We parked up, got a small breakfast because I only had £40 on me, toilet break and then off to the train which looked like something out of i-Robot. 35 minutes after departure, we arrived in Coquelles, just outside Calais with all of the Cheese Eating Surrender Monkey’s having a good look. Unlike most tourists heading to Germany/Switzerland, we decided to avoid France and the Gendarmerie as much as possible, and immediately headed due east towards Belgium, cueing a lot of Del-Boy style phraseology throughout the journey: Fabrique Belgique as they say.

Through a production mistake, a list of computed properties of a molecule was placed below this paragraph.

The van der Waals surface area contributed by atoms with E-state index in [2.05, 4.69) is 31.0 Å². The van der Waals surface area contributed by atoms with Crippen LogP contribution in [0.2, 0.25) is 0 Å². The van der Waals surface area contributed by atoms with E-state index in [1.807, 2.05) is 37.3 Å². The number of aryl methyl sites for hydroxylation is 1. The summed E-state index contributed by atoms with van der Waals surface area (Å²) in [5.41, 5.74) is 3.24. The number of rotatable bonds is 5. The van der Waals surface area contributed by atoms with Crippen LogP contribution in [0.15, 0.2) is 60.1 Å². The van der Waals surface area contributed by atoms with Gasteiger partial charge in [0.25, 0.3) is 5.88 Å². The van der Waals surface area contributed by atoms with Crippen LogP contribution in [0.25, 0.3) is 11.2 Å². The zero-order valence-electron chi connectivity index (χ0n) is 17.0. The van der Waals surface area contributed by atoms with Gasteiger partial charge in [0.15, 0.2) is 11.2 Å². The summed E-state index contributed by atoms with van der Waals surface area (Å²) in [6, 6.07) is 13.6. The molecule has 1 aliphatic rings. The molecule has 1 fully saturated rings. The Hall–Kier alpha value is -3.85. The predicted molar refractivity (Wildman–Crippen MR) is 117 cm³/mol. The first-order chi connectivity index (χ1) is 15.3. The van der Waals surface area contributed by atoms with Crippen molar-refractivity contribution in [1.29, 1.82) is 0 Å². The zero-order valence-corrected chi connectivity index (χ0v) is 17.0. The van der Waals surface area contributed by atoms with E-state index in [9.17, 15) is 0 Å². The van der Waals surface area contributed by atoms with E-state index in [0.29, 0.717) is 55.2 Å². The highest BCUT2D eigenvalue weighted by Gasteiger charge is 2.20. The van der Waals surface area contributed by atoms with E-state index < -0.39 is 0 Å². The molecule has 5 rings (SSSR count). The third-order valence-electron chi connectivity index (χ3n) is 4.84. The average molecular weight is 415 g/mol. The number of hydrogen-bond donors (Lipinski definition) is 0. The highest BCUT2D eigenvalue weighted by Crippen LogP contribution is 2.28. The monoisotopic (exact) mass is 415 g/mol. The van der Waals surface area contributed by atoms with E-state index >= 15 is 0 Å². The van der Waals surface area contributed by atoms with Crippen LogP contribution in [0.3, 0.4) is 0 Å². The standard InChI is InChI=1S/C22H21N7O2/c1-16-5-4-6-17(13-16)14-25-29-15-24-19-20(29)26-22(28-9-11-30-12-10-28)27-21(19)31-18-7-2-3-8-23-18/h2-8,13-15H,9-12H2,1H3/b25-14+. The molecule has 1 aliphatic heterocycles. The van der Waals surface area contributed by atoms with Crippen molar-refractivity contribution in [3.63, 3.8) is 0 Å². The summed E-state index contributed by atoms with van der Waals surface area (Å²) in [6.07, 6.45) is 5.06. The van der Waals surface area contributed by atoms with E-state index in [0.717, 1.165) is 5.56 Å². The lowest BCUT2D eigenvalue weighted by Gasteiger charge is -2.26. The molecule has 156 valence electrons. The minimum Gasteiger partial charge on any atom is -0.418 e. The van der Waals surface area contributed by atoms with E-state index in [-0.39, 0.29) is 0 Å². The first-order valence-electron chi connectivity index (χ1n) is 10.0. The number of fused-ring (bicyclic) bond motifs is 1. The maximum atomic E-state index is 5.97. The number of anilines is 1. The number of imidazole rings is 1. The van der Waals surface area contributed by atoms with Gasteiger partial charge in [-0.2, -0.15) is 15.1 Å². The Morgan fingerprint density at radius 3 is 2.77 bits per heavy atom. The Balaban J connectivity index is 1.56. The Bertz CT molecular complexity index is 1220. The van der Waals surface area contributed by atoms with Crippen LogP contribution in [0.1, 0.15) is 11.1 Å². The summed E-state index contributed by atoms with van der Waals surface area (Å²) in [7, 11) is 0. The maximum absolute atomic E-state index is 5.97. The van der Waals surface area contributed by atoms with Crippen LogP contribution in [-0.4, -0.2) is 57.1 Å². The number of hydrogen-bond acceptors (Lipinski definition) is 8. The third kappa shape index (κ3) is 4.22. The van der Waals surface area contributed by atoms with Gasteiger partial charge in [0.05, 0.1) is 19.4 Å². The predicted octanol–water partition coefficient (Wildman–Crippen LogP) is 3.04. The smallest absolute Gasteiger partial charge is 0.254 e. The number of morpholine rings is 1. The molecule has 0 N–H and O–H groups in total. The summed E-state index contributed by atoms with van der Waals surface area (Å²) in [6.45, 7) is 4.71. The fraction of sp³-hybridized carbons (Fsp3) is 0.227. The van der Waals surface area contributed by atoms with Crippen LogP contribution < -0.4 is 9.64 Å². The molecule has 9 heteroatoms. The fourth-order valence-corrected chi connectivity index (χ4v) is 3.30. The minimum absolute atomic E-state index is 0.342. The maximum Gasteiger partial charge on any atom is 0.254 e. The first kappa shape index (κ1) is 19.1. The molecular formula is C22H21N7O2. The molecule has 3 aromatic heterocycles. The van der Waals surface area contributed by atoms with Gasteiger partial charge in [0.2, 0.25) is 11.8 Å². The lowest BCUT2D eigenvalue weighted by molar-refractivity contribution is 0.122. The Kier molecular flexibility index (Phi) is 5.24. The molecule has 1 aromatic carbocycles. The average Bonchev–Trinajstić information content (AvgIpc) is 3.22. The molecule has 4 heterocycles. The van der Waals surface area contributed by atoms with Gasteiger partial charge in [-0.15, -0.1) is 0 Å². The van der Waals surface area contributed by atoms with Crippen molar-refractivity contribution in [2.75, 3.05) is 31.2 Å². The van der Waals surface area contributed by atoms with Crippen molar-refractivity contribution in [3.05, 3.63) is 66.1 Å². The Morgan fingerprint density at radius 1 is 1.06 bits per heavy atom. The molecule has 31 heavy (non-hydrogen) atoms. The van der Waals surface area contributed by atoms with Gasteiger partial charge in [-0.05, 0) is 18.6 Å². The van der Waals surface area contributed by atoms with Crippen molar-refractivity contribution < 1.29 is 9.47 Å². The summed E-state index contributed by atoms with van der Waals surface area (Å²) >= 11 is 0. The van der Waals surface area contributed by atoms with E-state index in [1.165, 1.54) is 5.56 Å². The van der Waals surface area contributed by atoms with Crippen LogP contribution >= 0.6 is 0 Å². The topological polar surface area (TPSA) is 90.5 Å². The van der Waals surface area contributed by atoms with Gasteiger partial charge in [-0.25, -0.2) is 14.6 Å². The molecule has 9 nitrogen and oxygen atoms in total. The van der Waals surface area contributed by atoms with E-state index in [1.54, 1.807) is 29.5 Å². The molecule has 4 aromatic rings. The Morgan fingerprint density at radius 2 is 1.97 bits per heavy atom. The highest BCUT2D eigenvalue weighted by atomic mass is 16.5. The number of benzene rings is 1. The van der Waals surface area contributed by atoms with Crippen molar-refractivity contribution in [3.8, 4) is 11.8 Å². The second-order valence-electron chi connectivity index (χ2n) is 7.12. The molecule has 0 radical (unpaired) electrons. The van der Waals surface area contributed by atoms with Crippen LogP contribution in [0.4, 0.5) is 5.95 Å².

Through France, speed limit was strictly adhered to, as were the requisite lane and safety laws. Including our customised “Keith Lard” Hi-Viz jackets with “Is He Drawing a Dog” and “Laugh or Burn, Take Ye Pick” on the back, a throwback to Phoenix Nights. It was easy to adjust to right-hand drive on the right, but wrong, side of the road. Into Belgium: two of the three things we’d adhered to were still being adhered too, the other, not so much. Looking around at the scenery, Belgium even from the motorways looks a lovely place; well it is. I’ve been before. Enough of that! Into Germany. That one rule that was partially adhered to, well that went out of the window before my rear wheels had crossed the German border. Wide. Open. Throttle. Cruising down the autobahn towards Baden-Baden for the Route 500, we were setting a nice pace of 175km/h, which is circa 110mph. Gently rising to 180, 190 and then before we knew it, we’d stabilised at 220km/h (circa 135mph). The car was incredible; absolutely rock solid, the Litchfield Suspension was absolutely lapping it up. Nearing Baden-Baden, we hit some drizzle and saw a notification on the autobahn to tell us that Route 500 was closed. Nightmare! So we had no choice and had to proceed to our overnight stop at Bad Krozingen, a very quiet, typically Germanic village where not much happens until two idiots in a GT-R come in and upset the order.